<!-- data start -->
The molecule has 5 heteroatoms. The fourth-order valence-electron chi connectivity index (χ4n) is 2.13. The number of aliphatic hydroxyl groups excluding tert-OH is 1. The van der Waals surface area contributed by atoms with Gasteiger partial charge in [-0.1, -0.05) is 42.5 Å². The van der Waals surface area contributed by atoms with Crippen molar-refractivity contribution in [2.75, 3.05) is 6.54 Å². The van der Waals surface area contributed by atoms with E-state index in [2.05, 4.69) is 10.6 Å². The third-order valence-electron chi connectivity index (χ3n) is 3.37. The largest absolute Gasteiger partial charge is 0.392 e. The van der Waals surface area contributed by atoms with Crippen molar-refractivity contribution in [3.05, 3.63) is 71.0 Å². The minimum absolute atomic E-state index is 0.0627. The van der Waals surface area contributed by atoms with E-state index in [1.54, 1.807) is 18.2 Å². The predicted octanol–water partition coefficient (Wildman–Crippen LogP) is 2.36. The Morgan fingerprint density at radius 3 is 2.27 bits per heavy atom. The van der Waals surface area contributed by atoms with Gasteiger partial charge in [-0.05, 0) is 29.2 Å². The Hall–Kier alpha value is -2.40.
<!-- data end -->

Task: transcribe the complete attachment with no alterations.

The molecule has 5 heteroatoms. The fourth-order valence-electron chi connectivity index (χ4n) is 2.13. The number of aliphatic hydroxyl groups excluding tert-OH is 1. The van der Waals surface area contributed by atoms with Gasteiger partial charge in [-0.1, -0.05) is 42.5 Å². The van der Waals surface area contributed by atoms with Crippen molar-refractivity contribution in [2.75, 3.05) is 6.54 Å². The van der Waals surface area contributed by atoms with E-state index in [2.05, 4.69) is 10.6 Å². The third-order valence-electron chi connectivity index (χ3n) is 3.37. The largest absolute Gasteiger partial charge is 0.392 e. The van der Waals surface area contributed by atoms with Crippen molar-refractivity contribution in [3.05, 3.63) is 71.0 Å². The minimum absolute atomic E-state index is 0.0627. The van der Waals surface area contributed by atoms with E-state index in [1.54, 1.807) is 18.2 Å². The predicted octanol–water partition coefficient (Wildman–Crippen LogP) is 2.36. The Morgan fingerprint density at radius 3 is 2.27 bits per heavy atom. The van der Waals surface area contributed by atoms with Gasteiger partial charge in [-0.05, 0) is 29.2 Å². The Hall–Kier alpha value is -2.40.